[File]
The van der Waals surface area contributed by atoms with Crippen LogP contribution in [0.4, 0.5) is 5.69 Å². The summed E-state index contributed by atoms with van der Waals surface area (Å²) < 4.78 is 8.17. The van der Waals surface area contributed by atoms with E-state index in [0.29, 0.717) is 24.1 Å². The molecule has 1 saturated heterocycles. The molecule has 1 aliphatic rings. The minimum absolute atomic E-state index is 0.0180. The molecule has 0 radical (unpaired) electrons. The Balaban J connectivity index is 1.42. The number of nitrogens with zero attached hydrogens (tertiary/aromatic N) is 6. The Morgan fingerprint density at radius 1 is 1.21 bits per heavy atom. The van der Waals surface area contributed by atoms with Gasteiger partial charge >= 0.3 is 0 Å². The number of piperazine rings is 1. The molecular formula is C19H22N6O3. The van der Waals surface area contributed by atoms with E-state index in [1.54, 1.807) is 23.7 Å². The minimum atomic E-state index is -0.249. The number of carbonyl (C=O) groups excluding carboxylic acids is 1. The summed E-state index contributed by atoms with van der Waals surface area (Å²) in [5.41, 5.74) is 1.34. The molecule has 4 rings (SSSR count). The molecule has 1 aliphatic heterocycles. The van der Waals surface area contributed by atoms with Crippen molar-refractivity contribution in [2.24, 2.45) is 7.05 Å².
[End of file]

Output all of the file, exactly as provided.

The van der Waals surface area contributed by atoms with Crippen LogP contribution in [0.4, 0.5) is 5.69 Å². The summed E-state index contributed by atoms with van der Waals surface area (Å²) < 4.78 is 8.17. The van der Waals surface area contributed by atoms with E-state index in [0.29, 0.717) is 24.1 Å². The molecule has 1 saturated heterocycles. The molecule has 1 aliphatic rings. The minimum absolute atomic E-state index is 0.0180. The molecule has 0 radical (unpaired) electrons. The Balaban J connectivity index is 1.42. The number of nitrogens with zero attached hydrogens (tertiary/aromatic N) is 6. The Morgan fingerprint density at radius 1 is 1.21 bits per heavy atom. The van der Waals surface area contributed by atoms with Gasteiger partial charge >= 0.3 is 0 Å². The number of piperazine rings is 1. The molecular formula is C19H22N6O3. The van der Waals surface area contributed by atoms with E-state index in [1.54, 1.807) is 23.7 Å². The minimum atomic E-state index is -0.249. The number of carbonyl (C=O) groups excluding carboxylic acids is 1. The summed E-state index contributed by atoms with van der Waals surface area (Å²) in [5.41, 5.74) is 1.34. The molecule has 4 rings (SSSR count). The molecule has 1 aliphatic heterocycles. The van der Waals surface area contributed by atoms with Crippen molar-refractivity contribution in [2.24, 2.45) is 7.05 Å².